It's a crime! (Or a mystery…)

Gallows Lane – Brian McGilloway

Gallows_3  Gallows Lane from Brian McGilloway was published on Friday 4 April.  It’s the second in the Inspector Benedict Devlin series set in the Lifford-Strabane area.  The first in the series, Borderlands, was also published in paperback on the same day.

So, if you’ve been busy at the last minute organising your ISA before the end of the tax year, I suggest you get out your card and do some clicking or head to your nearest bookshop ASAP.  This is certainly a series not to be missed.

In a nutshell: James Kerr has been released from prison and Superintendent Costello wants Devlin to keep an eye on him.  ‘I don’t want Kerr coming back here, making trouble, Benedict.  If he arrives, convince him to stay back on the Northern side of the border, eh?’  Devlin reluctantly obeys orders, not as convinced as Costello that Kerr’s ‘finding Jesus’ is a front.  Then, a body is discovered at a new housing development; the girl has been badly beaten in what appears to be a sexually motivated crime.  As Devlin investigates and pursues a local body-builder as the prime suspect, a second body is discovered.  This time, its born-again James Kerr who has been crucified, nailed to a tree.  With Devlin realising that the cases are linked, a high pressure investigation ensues, putting Devlin and his team under considerable, and almost unbearable strain…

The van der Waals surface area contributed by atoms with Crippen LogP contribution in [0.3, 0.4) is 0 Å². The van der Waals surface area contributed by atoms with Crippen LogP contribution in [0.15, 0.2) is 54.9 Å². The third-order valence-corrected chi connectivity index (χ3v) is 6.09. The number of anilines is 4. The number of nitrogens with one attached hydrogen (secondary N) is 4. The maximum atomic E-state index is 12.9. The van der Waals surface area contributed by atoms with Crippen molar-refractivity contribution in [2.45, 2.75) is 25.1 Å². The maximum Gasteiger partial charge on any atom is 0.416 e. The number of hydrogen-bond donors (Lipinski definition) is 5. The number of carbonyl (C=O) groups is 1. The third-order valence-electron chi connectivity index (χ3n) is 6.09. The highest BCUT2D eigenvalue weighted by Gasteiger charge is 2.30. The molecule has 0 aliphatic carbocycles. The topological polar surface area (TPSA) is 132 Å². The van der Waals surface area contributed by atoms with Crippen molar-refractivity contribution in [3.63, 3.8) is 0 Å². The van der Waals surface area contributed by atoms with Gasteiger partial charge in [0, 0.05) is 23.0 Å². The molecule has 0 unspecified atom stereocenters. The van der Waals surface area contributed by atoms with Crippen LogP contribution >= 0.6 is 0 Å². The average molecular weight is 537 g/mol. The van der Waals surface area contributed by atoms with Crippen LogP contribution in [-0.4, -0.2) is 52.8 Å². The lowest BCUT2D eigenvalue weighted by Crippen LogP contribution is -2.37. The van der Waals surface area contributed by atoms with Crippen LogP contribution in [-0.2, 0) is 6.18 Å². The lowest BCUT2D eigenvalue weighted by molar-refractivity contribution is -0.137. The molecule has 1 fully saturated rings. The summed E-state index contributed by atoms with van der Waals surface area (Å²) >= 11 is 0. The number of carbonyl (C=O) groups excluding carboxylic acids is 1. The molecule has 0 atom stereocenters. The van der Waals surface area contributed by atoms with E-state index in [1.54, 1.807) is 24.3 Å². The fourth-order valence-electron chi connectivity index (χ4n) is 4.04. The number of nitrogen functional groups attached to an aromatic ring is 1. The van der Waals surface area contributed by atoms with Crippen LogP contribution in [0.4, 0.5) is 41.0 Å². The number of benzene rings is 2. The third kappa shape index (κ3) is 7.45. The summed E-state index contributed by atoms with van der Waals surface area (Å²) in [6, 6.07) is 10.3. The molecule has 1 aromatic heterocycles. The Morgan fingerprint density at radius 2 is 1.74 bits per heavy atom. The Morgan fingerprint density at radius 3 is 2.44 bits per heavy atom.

A second novel from a début author is delivered with heavy expectation and anticipation.  So, does McGilloway pull it off?  Oh, yes.  There’s no sense here – none at all – of a writer finding his stride; it’s as if Devlin and crew have been with us for a couple of years already and we’ve already grown to love them as well as the writer’s clear voice.

McGilloway’s strengths lie in plotting; he can turn a coin many times and turn a farthing into a Euro during the process.  It is difficult to foresee how the story will develop and a treat to read it as it unfolds.

But, above and beyond that, characterisation is key to any good crime novel and in this, McGilloway excels.  He has created a troupe of characters for his series where all make for real people and real lives, drawing in the reader and clutching at their heart strings.  Every victim, even if we get to see them as a cold dead body, when first introduced, has a life on the page and a life now over that we care about and hope to seek justice for, as does Devlin.  The impact of all events on everybody concerned drives the turning of the pages.

In Gallows Lane, and even though Devlin has it tough, McGilloway concentrates on the impact on one of Devlin’s team: Caroline Williams. It makes for a gut-wrenching read on times.

McGilloway’s novels are essentially police-procedurals, but the psychological impact and theme is never far way.  But that’s life and here McGilloway manages to imbue every page with it.

Gallows Lane: it’s much more of a novel than you think you might receive.  Don’t miss it, whatever you do!


One comment on “Gallows Lane – Brian McGilloway

  1. Declan Burke
    April 10, 2008

    Hi Rhian – couldn’t agree more, I think Brian is a terrific talent. Cheers, Dec

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This entry was posted on April 7, 2008 by in Books.